This is a question that comes up a lot. I’m being very proactive about this issue, which is: Can police tag an abandoned or junked vehicle when it’s on curtilage?
Okay, here is the scenario. There’s a new ordinance. This comes out of the great state of Louisiana. There’s an ordinance that directs police officers to tag abandoned or junked vehicles on private property without consent, without a search warrant, and then give them notice that they have to get the thing out of there.
Now the next question, which is not answered by the scenario is: “Even if officers tag it, where does it go?” I guess we’re going to need a warrant to seize it. I don’t know. I’d like to know that. I’d like to know what the ordinance says about that.
So, can officers do this? It applies to code enforcement and applies to agents of the government, not just law enforcement. But I would recommend that cops be extremely cautious about this.
Here’s the question I have for you: Is the vehicle on curtilage or is it on open fields? Open fields are those areas that a person may own, but they’re not protected by the Fourth Amendment. Somebody can own 100 acres, but that is not going to be 100 acres of curtilage. It’s going to be maybe an acre of curtilage. I’d want to see pictures of what the land looks like and where the home is, and things that they have set up, like barbecues, lawn furniture, and so on.
But certainly, you can own a lot more land than curtilage. So, if the vehicle is on curtilage, buyer beware, you’re probably going to get burned very badly. Curtilage is those areas that are intimately associated with the home and with family life. They’re physically and psychologically associated with domestic life. The backyard is your quintessential curtilage, your carports, your side yard, areas adjacent to your home. And if the car is there, my belief is 100% that cops cannot be there tagging cars.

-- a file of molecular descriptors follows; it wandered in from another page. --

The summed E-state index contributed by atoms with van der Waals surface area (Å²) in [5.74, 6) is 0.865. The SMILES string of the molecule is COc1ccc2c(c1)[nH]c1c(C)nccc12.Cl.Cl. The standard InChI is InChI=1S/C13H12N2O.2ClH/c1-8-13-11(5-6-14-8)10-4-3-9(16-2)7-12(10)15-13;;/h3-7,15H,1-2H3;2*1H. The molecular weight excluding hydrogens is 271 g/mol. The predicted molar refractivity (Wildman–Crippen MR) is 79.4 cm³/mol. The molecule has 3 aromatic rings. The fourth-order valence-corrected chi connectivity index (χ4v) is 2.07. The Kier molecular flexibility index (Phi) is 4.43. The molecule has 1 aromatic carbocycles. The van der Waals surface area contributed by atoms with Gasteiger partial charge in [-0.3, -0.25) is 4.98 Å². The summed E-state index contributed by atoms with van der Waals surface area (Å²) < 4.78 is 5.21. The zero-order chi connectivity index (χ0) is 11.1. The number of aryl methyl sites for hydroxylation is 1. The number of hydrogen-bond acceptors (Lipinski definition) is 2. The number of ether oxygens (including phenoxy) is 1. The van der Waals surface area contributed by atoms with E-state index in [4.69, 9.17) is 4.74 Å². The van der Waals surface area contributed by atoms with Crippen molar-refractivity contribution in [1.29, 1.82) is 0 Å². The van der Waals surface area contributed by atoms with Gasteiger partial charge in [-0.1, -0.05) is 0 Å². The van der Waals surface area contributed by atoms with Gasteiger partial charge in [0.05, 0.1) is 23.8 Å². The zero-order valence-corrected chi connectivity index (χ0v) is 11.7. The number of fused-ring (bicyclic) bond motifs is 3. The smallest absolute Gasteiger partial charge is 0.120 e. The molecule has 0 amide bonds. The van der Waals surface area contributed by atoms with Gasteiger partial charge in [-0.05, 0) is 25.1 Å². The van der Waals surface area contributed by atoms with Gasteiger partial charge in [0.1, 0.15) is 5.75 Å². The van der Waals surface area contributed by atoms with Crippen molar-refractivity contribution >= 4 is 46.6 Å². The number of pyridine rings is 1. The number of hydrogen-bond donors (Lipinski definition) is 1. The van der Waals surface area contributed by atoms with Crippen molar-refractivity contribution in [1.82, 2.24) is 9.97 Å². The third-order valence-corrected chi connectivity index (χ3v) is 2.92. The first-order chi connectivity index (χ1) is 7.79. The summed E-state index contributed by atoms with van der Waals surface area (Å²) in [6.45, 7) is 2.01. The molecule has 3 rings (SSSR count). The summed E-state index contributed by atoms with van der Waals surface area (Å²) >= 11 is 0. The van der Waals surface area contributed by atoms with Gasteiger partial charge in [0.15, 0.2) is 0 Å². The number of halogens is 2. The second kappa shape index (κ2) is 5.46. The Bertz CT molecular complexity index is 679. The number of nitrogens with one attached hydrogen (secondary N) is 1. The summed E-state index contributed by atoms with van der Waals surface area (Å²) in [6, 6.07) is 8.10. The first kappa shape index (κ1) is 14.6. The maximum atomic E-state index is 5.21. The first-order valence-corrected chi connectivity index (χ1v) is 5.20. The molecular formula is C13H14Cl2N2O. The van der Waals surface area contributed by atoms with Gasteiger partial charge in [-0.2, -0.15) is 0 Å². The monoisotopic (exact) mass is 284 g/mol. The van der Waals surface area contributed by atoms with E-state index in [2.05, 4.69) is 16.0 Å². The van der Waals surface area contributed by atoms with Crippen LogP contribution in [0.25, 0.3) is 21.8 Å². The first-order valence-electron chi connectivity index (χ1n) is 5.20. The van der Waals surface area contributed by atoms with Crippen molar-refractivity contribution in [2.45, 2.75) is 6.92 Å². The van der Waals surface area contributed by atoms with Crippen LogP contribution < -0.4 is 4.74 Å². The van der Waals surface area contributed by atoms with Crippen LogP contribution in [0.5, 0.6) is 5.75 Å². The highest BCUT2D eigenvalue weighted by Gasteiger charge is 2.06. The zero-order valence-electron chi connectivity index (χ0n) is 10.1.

Now, if the car is in the driveway, I’ve seen cases go back and forth. But if that portion of the driveway is curtilage, I would not be on it. Why? Because you don’t have the homeowner’s consent to go onto their property and tag cars. It’s not reasonable to think that they don’t care. You don’t have an implied consent either. They didn’t tell you if you could be there or not.
The only saving grace potentially, on this one, is if the ordinance announced that homeowners have to let police onto their property that have cars, but I very much doubt it says something like that. And even if it did, it’s subject to litigation. I don’t think you can just announce to people, “Hey, if you live in our town, your Fourth Amendment rights are subdued. Our interest in tagging your junk car or a brand-new car is higher than the Fourth Amendment.”
So even if it gave people notice, I don’t think it’s valid. I see this so many times around the country. I see officers going into people’s backyards, going on to the side yards of their houses and tagging things and tagging cars. I see cops going into car ports and so forth and getting VINs from cars, because they have no plates, or the plates don’t match.
You may have probable cause, but the probable cause does not get you onto their property.
So that’s the problem here.
If it’s me, I’m not going onto people’s curtilage to enforce a junk vehicle ordinance without a good knock on the door. I’m knocking on the door. I’ll try to make contact and let the person know and maybe give them a slip of paper that says the vehicle is junk. But I’m not snooping on people’s property and so forth. My training and experience tell me that it violates the Constitution.
You can also look at a case called Collins versus Virginia, the US Supreme Court, about curtilage, and how cops can’t be on there with just probable cause alone.
So, there’s my answer. Do what you want with it. I’m sure the city in Louisiana had legal counsel, telling them that this was okay. They probably have a city attorney. But if I’m the city attorney, I’m saying “No!” So that’s my own opinion. Reasonable minds can differ, but that’s where I’m at on it.
Okay, I hope it helps you. Let your friends know about these articles. Until next time, my friends, stay safe.